For Each pbPage In ActiveDocument.Pages
  For Each pbShape In pbPage.Shapes
    If pbShape.Type = pbLinkedPicture Then
      If pbShape.PictureFormat.Filename = "C:/logo.gif" Then
        pbShape.PictureFormat.Replace ("C:/newlogo.gif")
        pbShape.Hyperlink.Address = "www.tailspintoys.com"
      End If
    End If
  Next pbShape
Next pbPage
           
End Sub

So with just a few minutes of research and a single line of code, we can add a hyperlink wherever our new logo appears in the publication. That's the power of programmability.

Review

Some methods return information as a result when they run. This information can be data or an object. The type of information a method returns is referred to as its return type.

To get basic information about the objects in the Publisher object model, use the VBE Object Browser window. This window lets you view the objects in the object model, and see what properties, methods, and events each has.

  1. Make sure you're in the Visual Basic Editor (VBE).
  2. From the View menu, click Object Browser.

The Object Browser window also displays the selected element's signature. This signature provides basic information about the element.

For more information, see the online help.

To open the online help with the Publisher VBA Reference open to its table of contents, do one of the following:

  • Click Help on the Standard toolbar. The Visual Basic Help pane opens. Click the book titled Microsoft Publisher Visual Basic Reference.
  • From the Help menu, click Microsoft Visual Basic Help. The Visual Basic Help pane opens. Click the book titled Microsoft Publisher Visual Basic Reference.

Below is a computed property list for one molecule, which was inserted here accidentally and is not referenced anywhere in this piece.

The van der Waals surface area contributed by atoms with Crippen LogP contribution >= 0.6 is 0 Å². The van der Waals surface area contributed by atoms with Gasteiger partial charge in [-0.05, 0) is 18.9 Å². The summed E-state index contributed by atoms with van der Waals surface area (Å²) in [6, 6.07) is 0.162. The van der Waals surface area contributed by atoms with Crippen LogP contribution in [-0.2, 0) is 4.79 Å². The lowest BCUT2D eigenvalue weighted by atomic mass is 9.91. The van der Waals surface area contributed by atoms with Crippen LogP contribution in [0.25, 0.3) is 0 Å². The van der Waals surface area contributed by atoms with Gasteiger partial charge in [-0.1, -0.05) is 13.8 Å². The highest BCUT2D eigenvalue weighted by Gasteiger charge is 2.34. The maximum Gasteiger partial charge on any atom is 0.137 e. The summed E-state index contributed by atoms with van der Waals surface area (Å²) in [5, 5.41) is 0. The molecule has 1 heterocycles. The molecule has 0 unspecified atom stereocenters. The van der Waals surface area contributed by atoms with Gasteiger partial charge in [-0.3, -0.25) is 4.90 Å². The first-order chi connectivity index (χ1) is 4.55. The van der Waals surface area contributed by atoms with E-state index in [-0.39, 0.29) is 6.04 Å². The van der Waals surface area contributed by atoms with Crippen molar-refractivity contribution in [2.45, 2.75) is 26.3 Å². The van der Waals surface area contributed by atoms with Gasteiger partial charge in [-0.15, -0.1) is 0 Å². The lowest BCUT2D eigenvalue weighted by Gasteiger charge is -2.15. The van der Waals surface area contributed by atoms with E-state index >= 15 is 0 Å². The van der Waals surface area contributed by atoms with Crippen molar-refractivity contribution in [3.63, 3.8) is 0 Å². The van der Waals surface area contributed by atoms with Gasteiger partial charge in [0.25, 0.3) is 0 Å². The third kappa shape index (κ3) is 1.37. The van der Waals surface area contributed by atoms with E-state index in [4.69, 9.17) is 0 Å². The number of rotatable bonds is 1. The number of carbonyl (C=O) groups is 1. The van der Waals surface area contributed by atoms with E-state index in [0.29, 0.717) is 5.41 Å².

To open the Publisher VBA Reference to a specific topic, do one of the following:

  • From the Object Browser window, select an object or member in the Search Results, Classes, or Members pane, and press F1.
  • From the Code window, highlight the name of an object or member in the code you've written, and press F1.

Each help topic contains hyperlinks to other, related topics.

Conclusion

Congratulations! You completed the entire series of lessons. By now, you should have a wide range of skills for writing macros that get the job done. Not only are you familiar with the Publisher object model, and special types of objects like collections, forms, and controls, but you also mastered programming logic techniques such as using If. . .Then and For Each. . .Next loops. With lesson five, you learned how to use the Visual Basic Help to get the information you need about the Publisher object model in order to write your macros.

Go forth and code.

Acknowledgments

Special thanks go out to Frank Rice, for allowing me to steal the structure of his Super-Easy Guide to the Microsoft Office Excel 2003 Object Model article for this series of lessons. Thank you, Frank.

Additional Resources

This section lists a number of resources you can use to learn more about the products and technologies mentioned or used in this article.

Sites:

Publisher Home on MSDN

Articles:

Programming Publisher 2003 Made Easy: Lesson 1

Programming Publisher 2003 Made Easy: Lesson 2

Programming Publisher 2003 Made Easy: Lesson 3

Programming Publisher 2003 Made Easy: Lesson 4

Blogs:

Andrew May

Show:
© 2015 Microsoft